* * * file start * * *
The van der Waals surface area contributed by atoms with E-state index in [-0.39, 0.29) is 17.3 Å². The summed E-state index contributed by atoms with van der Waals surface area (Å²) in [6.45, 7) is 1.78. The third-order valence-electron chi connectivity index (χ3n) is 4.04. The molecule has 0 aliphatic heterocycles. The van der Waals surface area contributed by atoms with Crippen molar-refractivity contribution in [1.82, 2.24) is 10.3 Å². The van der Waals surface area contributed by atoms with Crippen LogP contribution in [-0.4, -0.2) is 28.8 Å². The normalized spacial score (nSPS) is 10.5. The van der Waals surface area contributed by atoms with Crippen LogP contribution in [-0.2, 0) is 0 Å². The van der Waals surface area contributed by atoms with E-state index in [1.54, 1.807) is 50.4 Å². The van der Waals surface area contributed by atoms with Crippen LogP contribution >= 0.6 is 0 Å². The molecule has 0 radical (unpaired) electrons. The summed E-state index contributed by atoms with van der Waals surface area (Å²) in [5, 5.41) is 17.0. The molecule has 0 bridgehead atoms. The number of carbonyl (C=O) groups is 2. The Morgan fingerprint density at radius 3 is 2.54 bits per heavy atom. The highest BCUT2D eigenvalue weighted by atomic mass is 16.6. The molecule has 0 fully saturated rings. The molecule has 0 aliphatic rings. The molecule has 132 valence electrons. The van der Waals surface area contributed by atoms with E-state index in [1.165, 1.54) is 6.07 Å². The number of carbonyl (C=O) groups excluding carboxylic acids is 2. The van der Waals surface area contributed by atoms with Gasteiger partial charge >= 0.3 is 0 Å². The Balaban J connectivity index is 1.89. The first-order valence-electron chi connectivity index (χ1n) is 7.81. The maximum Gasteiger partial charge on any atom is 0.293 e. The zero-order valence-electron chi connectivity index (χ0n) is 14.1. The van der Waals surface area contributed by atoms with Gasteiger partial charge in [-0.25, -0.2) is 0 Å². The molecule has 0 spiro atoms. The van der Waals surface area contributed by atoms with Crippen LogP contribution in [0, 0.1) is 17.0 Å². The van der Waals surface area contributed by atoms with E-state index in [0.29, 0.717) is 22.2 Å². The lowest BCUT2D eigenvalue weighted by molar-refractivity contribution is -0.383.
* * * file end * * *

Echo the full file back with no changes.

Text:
The van der Waals surface area contributed by atoms with E-state index in [-0.39, 0.29) is 17.3 Å². The summed E-state index contributed by atoms with van der Waals surface area (Å²) in [6.45, 7) is 1.78. The third-order valence-electron chi connectivity index (χ3n) is 4.04. The molecule has 0 aliphatic heterocycles. The van der Waals surface area contributed by atoms with Crippen molar-refractivity contribution in [1.82, 2.24) is 10.3 Å². The van der Waals surface area contributed by atoms with Crippen LogP contribution in [-0.4, -0.2) is 28.8 Å². The normalized spacial score (nSPS) is 10.5. The van der Waals surface area contributed by atoms with Crippen LogP contribution in [-0.2, 0) is 0 Å². The van der Waals surface area contributed by atoms with E-state index in [1.54, 1.807) is 50.4 Å². The van der Waals surface area contributed by atoms with Crippen LogP contribution >= 0.6 is 0 Å². The molecule has 0 radical (unpaired) electrons. The summed E-state index contributed by atoms with van der Waals surface area (Å²) in [5, 5.41) is 17.0. The molecule has 0 bridgehead atoms. The number of carbonyl (C=O) groups is 2. The Morgan fingerprint density at radius 3 is 2.54 bits per heavy atom. The highest BCUT2D eigenvalue weighted by atomic mass is 16.6. The molecule has 0 fully saturated rings. The molecule has 0 aliphatic rings. The molecule has 132 valence electrons. The van der Waals surface area contributed by atoms with E-state index in [1.165, 1.54) is 6.07 Å². The number of carbonyl (C=O) groups excluding carboxylic acids is 2. The van der Waals surface area contributed by atoms with Gasteiger partial charge >= 0.3 is 0 Å². The Balaban J connectivity index is 1.89. The first-order valence-electron chi connectivity index (χ1n) is 7.81. The maximum Gasteiger partial charge on any atom is 0.293 e. The zero-order valence-electron chi connectivity index (χ0n) is 14.1. The van der Waals surface area contributed by atoms with Gasteiger partial charge in [-0.25, -0.2) is 0 Å². The molecule has 0 spiro atoms. The van der Waals surface area contributed by atoms with Crippen LogP contribution in [0, 0.1) is 17.0 Å². The van der Waals surface area contributed by atoms with E-state index in [0.29, 0.717) is 22.2 Å². The lowest BCUT2D eigenvalue weighted by molar-refractivity contribution is -0.383.